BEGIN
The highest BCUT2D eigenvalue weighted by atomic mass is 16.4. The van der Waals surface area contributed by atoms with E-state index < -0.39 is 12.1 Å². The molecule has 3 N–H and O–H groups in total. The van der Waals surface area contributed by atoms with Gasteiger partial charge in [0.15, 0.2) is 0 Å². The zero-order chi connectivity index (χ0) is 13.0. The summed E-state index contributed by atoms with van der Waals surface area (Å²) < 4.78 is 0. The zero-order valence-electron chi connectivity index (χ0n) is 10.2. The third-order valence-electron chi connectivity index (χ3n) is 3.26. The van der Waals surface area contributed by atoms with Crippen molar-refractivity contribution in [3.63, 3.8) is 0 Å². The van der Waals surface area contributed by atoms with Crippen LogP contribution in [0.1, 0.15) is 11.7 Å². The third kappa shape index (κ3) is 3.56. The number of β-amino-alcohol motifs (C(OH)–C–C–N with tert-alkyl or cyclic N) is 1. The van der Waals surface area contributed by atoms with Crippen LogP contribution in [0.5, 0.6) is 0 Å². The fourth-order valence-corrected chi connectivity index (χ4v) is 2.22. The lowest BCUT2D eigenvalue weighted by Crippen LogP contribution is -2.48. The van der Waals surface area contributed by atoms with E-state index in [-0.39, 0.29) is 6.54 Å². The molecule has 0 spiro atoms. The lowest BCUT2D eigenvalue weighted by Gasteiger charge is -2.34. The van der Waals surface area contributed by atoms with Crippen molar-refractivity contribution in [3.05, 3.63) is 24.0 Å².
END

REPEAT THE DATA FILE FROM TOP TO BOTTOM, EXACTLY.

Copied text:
The highest BCUT2D eigenvalue weighted by atomic mass is 16.4. The van der Waals surface area contributed by atoms with E-state index < -0.39 is 12.1 Å². The molecule has 3 N–H and O–H groups in total. The van der Waals surface area contributed by atoms with Gasteiger partial charge in [0.15, 0.2) is 0 Å². The zero-order chi connectivity index (χ0) is 13.0. The summed E-state index contributed by atoms with van der Waals surface area (Å²) < 4.78 is 0. The zero-order valence-electron chi connectivity index (χ0n) is 10.2. The third-order valence-electron chi connectivity index (χ3n) is 3.26. The van der Waals surface area contributed by atoms with Crippen molar-refractivity contribution in [3.63, 3.8) is 0 Å². The van der Waals surface area contributed by atoms with Crippen LogP contribution in [0.1, 0.15) is 11.7 Å². The third kappa shape index (κ3) is 3.56. The number of β-amino-alcohol motifs (C(OH)–C–C–N with tert-alkyl or cyclic N) is 1. The van der Waals surface area contributed by atoms with Crippen LogP contribution in [0.5, 0.6) is 0 Å². The fourth-order valence-corrected chi connectivity index (χ4v) is 2.22. The lowest BCUT2D eigenvalue weighted by Crippen LogP contribution is -2.48. The van der Waals surface area contributed by atoms with E-state index in [-0.39, 0.29) is 6.54 Å². The molecule has 0 spiro atoms. The lowest BCUT2D eigenvalue weighted by Gasteiger charge is -2.34. The van der Waals surface area contributed by atoms with Crippen molar-refractivity contribution in [3.05, 3.63) is 24.0 Å².